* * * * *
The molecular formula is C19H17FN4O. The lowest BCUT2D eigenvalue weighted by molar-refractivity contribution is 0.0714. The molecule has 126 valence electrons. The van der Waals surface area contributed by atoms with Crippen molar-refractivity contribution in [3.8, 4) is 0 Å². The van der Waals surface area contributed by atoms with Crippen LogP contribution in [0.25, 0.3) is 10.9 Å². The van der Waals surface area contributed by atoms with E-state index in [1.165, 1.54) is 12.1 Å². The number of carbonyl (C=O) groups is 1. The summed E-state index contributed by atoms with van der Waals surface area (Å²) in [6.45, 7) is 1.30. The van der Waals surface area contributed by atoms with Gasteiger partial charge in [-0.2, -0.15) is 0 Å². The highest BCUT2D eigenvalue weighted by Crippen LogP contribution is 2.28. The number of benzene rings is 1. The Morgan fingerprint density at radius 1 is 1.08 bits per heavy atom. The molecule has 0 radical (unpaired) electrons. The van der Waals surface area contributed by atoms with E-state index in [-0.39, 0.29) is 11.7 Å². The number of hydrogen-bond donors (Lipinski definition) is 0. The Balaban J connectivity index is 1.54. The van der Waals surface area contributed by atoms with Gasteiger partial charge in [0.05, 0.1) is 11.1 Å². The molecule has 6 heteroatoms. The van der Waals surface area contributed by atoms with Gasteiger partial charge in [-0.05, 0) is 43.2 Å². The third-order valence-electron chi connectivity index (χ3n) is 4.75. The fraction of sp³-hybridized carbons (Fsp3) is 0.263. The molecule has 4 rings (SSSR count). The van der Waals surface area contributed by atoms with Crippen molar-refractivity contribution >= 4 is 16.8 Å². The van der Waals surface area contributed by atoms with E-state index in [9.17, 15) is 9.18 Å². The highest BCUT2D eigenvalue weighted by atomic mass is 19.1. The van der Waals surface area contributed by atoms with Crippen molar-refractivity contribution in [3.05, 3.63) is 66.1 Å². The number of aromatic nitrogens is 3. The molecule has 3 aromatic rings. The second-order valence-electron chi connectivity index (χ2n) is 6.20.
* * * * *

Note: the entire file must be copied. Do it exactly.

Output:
The molecular formula is C19H17FN4O. The lowest BCUT2D eigenvalue weighted by molar-refractivity contribution is 0.0714. The molecule has 126 valence electrons. The van der Waals surface area contributed by atoms with Crippen molar-refractivity contribution in [3.8, 4) is 0 Å². The van der Waals surface area contributed by atoms with Crippen LogP contribution in [0.25, 0.3) is 10.9 Å². The van der Waals surface area contributed by atoms with E-state index in [1.165, 1.54) is 12.1 Å². The number of carbonyl (C=O) groups is 1. The summed E-state index contributed by atoms with van der Waals surface area (Å²) in [6.45, 7) is 1.30. The van der Waals surface area contributed by atoms with Gasteiger partial charge in [-0.2, -0.15) is 0 Å². The highest BCUT2D eigenvalue weighted by Crippen LogP contribution is 2.28. The number of benzene rings is 1. The Morgan fingerprint density at radius 1 is 1.08 bits per heavy atom. The molecule has 0 radical (unpaired) electrons. The van der Waals surface area contributed by atoms with E-state index in [-0.39, 0.29) is 11.7 Å². The number of hydrogen-bond donors (Lipinski definition) is 0. The Balaban J connectivity index is 1.54. The van der Waals surface area contributed by atoms with Gasteiger partial charge in [0.05, 0.1) is 11.1 Å². The molecule has 6 heteroatoms. The van der Waals surface area contributed by atoms with Gasteiger partial charge in [-0.05, 0) is 43.2 Å². The third-order valence-electron chi connectivity index (χ3n) is 4.75. The fraction of sp³-hybridized carbons (Fsp3) is 0.263. The molecule has 4 rings (SSSR count). The van der Waals surface area contributed by atoms with Crippen molar-refractivity contribution >= 4 is 16.8 Å². The van der Waals surface area contributed by atoms with E-state index in [9.17, 15) is 9.18 Å². The highest BCUT2D eigenvalue weighted by atomic mass is 19.1. The van der Waals surface area contributed by atoms with Crippen molar-refractivity contribution in [3.05, 3.63) is 66.1 Å². The number of aromatic nitrogens is 3. The molecule has 3 aromatic rings. The second-order valence-electron chi connectivity index (χ2n) is 6.20.